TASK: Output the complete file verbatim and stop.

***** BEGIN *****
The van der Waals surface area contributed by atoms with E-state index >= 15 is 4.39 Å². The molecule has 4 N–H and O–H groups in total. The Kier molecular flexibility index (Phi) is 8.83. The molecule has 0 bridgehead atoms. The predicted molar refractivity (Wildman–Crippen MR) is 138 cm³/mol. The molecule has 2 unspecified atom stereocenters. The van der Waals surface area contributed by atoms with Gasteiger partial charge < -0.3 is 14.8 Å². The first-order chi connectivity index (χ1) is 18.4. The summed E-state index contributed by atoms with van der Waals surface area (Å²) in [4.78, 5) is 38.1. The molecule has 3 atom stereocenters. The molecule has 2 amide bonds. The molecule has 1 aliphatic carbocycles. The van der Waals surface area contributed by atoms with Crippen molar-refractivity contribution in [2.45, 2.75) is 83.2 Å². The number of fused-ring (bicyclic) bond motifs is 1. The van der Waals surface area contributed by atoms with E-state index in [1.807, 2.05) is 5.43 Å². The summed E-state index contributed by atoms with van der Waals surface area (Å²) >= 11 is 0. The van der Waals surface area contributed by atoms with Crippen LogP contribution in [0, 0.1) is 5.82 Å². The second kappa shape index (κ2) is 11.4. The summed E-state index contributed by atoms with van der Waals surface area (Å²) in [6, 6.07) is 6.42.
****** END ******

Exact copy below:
The van der Waals surface area contributed by atoms with E-state index >= 15 is 4.39 Å². The molecule has 4 N–H and O–H groups in total. The Kier molecular flexibility index (Phi) is 8.83. The molecule has 0 bridgehead atoms. The predicted molar refractivity (Wildman–Crippen MR) is 138 cm³/mol. The molecule has 2 unspecified atom stereocenters. The van der Waals surface area contributed by atoms with Gasteiger partial charge < -0.3 is 14.8 Å². The first-order chi connectivity index (χ1) is 18.4. The summed E-state index contributed by atoms with van der Waals surface area (Å²) in [4.78, 5) is 38.1. The molecule has 3 atom stereocenters. The molecule has 2 amide bonds. The molecule has 1 aliphatic carbocycles. The van der Waals surface area contributed by atoms with Crippen molar-refractivity contribution in [2.45, 2.75) is 83.2 Å². The number of fused-ring (bicyclic) bond motifs is 1. The van der Waals surface area contributed by atoms with E-state index in [1.807, 2.05) is 5.43 Å². The summed E-state index contributed by atoms with van der Waals surface area (Å²) >= 11 is 0. The van der Waals surface area contributed by atoms with Crippen LogP contribution in [0, 0.1) is 5.82 Å². The second kappa shape index (κ2) is 11.4. The summed E-state index contributed by atoms with van der Waals surface area (Å²) in [6, 6.07) is 6.42.